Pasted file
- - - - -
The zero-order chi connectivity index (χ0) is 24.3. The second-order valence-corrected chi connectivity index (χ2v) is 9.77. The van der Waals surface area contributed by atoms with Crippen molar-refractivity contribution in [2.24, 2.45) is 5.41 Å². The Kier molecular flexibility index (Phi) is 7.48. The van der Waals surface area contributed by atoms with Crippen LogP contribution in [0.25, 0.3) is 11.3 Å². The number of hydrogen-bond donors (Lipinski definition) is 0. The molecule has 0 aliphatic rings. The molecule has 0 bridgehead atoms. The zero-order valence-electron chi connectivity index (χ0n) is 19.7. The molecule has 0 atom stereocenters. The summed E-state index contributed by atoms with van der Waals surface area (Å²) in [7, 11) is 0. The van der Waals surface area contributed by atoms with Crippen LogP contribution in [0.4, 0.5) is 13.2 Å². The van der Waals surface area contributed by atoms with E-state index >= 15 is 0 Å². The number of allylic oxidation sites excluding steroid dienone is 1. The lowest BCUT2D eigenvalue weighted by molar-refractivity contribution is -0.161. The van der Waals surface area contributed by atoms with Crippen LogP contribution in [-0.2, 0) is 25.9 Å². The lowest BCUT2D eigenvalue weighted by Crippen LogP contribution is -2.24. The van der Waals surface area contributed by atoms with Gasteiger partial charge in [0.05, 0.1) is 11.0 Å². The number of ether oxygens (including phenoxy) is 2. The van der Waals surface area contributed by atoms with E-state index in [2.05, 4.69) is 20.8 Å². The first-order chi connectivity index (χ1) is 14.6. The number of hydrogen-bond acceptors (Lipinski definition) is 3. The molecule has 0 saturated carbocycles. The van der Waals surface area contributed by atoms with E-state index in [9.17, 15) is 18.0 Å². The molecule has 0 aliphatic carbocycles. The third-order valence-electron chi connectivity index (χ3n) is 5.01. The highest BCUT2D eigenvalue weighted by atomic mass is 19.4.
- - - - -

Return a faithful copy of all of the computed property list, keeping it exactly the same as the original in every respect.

The zero-order chi connectivity index (χ0) is 24.3. The second-order valence-corrected chi connectivity index (χ2v) is 9.77. The van der Waals surface area contributed by atoms with Crippen molar-refractivity contribution in [2.24, 2.45) is 5.41 Å². The Kier molecular flexibility index (Phi) is 7.48. The van der Waals surface area contributed by atoms with Crippen LogP contribution in [0.25, 0.3) is 11.3 Å². The number of hydrogen-bond donors (Lipinski definition) is 0. The molecule has 0 aliphatic rings. The molecule has 0 bridgehead atoms. The zero-order valence-electron chi connectivity index (χ0n) is 19.7. The molecule has 0 atom stereocenters. The summed E-state index contributed by atoms with van der Waals surface area (Å²) in [7, 11) is 0. The van der Waals surface area contributed by atoms with Crippen LogP contribution in [0.4, 0.5) is 13.2 Å². The van der Waals surface area contributed by atoms with E-state index >= 15 is 0 Å². The number of allylic oxidation sites excluding steroid dienone is 1. The lowest BCUT2D eigenvalue weighted by molar-refractivity contribution is -0.161. The van der Waals surface area contributed by atoms with Crippen LogP contribution in [-0.2, 0) is 25.9 Å². The lowest BCUT2D eigenvalue weighted by Crippen LogP contribution is -2.24. The van der Waals surface area contributed by atoms with Gasteiger partial charge in [0.05, 0.1) is 11.0 Å². The number of ether oxygens (including phenoxy) is 2. The van der Waals surface area contributed by atoms with E-state index in [2.05, 4.69) is 20.8 Å². The first-order chi connectivity index (χ1) is 14.6. The number of hydrogen-bond acceptors (Lipinski definition) is 3. The molecule has 0 saturated carbocycles. The van der Waals surface area contributed by atoms with E-state index in [9.17, 15) is 18.0 Å². The molecule has 0 aliphatic carbocycles. The third-order valence-electron chi connectivity index (χ3n) is 5.01. The highest BCUT2D eigenvalue weighted by atomic mass is 19.4.